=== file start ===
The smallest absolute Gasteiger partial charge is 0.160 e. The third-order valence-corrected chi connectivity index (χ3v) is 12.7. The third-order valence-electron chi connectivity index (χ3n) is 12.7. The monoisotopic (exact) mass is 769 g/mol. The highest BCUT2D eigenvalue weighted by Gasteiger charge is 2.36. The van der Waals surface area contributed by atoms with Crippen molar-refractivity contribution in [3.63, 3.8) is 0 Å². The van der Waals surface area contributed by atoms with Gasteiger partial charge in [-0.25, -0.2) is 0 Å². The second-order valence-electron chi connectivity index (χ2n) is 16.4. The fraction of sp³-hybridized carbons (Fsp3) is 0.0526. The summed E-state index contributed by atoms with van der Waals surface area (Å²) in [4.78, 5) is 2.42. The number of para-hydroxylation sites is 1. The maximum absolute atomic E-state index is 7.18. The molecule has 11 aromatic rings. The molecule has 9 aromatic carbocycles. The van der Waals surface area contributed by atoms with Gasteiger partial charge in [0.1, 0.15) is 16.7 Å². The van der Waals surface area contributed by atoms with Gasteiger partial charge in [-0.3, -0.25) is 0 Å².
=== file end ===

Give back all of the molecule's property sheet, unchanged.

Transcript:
The smallest absolute Gasteiger partial charge is 0.160 e. The third-order valence-corrected chi connectivity index (χ3v) is 12.7. The third-order valence-electron chi connectivity index (χ3n) is 12.7. The monoisotopic (exact) mass is 769 g/mol. The highest BCUT2D eigenvalue weighted by Gasteiger charge is 2.36. The van der Waals surface area contributed by atoms with Crippen molar-refractivity contribution in [3.63, 3.8) is 0 Å². The van der Waals surface area contributed by atoms with Gasteiger partial charge in [-0.25, -0.2) is 0 Å². The second-order valence-electron chi connectivity index (χ2n) is 16.4. The fraction of sp³-hybridized carbons (Fsp3) is 0.0526. The summed E-state index contributed by atoms with van der Waals surface area (Å²) in [4.78, 5) is 2.42. The number of para-hydroxylation sites is 1. The maximum absolute atomic E-state index is 7.18. The molecule has 11 aromatic rings. The molecule has 9 aromatic carbocycles. The van der Waals surface area contributed by atoms with Gasteiger partial charge in [0.1, 0.15) is 16.7 Å². The van der Waals surface area contributed by atoms with Gasteiger partial charge in [-0.3, -0.25) is 0 Å².